The abstract of the study, “Associations between adolescent cannabis use frequency and adult brain structure: A prospective study of boys followed to adulthood,” appears online here.

  • by Kevin Mahmalji, NORML Outreach Director

    Working to reform marijuana laws

    In an attempt to address one of several collateral consequences associated with a marijuana-related charge, Representative Bill Foster (D-IL) has introduced the Second Chance for Students Act. If passed by Congress, the bill will allow students convicted of simple marijuana possession to maintain access to financial aid for six months while they complete an approved drug rehabilitation program.

    “One mistake shouldn’t mean the end of a student’s education,” Congressman Foster said. “For many students, financial aid can mean the difference between staying in school and dropping out. This legislation would ensure that students stay in school while they complete the required rehabilitation program. No student should have their future determined by one bad choice.”

    Congresswoman Gwen Moore (D-WI), Congressman Hank Johnson (D-GA), Congressman Seth Moulton (D-MA), and Congresswoman Eleanor Holmes Norton (D-DC) have signed on as cosponsors.

    “Currently, students who are convicted of possessing marijuana risk losing their federal aid, no matter the quantity,” Congresswoman Moore said. “Losing financial aid can be devastating and often determines whether one can remain in school. This policy harms students of color, who are often targeted for low-level offenses like marijuana possession. It’s why I am thrilled to support this bill because a marijuana conviction shouldn’t jeopardize a students’ future or access to educational opportunity.”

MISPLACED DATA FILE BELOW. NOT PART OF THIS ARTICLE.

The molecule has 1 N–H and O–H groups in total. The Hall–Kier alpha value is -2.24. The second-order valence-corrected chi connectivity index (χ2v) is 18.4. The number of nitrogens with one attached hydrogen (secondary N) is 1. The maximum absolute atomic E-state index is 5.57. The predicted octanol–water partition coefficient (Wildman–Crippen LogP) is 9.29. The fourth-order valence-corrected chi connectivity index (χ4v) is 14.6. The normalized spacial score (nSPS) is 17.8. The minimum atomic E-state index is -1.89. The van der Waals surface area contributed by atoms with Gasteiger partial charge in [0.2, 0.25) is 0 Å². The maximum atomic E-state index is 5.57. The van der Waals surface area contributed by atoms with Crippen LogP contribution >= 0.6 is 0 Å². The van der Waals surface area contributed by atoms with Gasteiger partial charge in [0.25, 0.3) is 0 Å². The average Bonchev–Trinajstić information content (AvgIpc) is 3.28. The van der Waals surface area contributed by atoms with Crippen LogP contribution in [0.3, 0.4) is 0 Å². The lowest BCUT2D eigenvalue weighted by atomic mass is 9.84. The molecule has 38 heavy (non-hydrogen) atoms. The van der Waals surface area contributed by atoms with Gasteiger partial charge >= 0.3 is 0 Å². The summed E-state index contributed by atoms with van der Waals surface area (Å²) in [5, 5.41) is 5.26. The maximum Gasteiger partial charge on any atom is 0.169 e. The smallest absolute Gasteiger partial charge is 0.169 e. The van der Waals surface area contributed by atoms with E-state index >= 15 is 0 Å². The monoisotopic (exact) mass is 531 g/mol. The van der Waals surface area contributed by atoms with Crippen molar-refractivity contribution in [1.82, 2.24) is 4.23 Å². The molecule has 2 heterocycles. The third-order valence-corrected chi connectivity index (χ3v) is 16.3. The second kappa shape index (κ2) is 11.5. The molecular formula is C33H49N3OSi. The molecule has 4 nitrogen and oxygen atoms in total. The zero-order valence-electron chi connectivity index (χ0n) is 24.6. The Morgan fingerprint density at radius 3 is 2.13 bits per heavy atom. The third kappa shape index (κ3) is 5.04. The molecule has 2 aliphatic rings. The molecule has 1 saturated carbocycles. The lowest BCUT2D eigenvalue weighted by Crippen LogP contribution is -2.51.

Regardless of efforts to ease criminal penalties for marijuana possession in more than 60 municipalities around the country, and legalizing and regulating adult-use marijuana in 11 states, marijuana’s status as a Schedule 1 controlled substance continues to prevent honest and hardworking individuals from securing gainful employment, housing, access to student loans and other basic services. It’s time to end the broken and discriminatory policies of marijuana prohibition. Passage of the Second Chance for Students Act is a step in the right direction.

    Marijuana policy should be evidence based. Dispel the myths with the NORML Fact Sheets. Follow NORML on FacebookInstagram and Twitter and become a member today!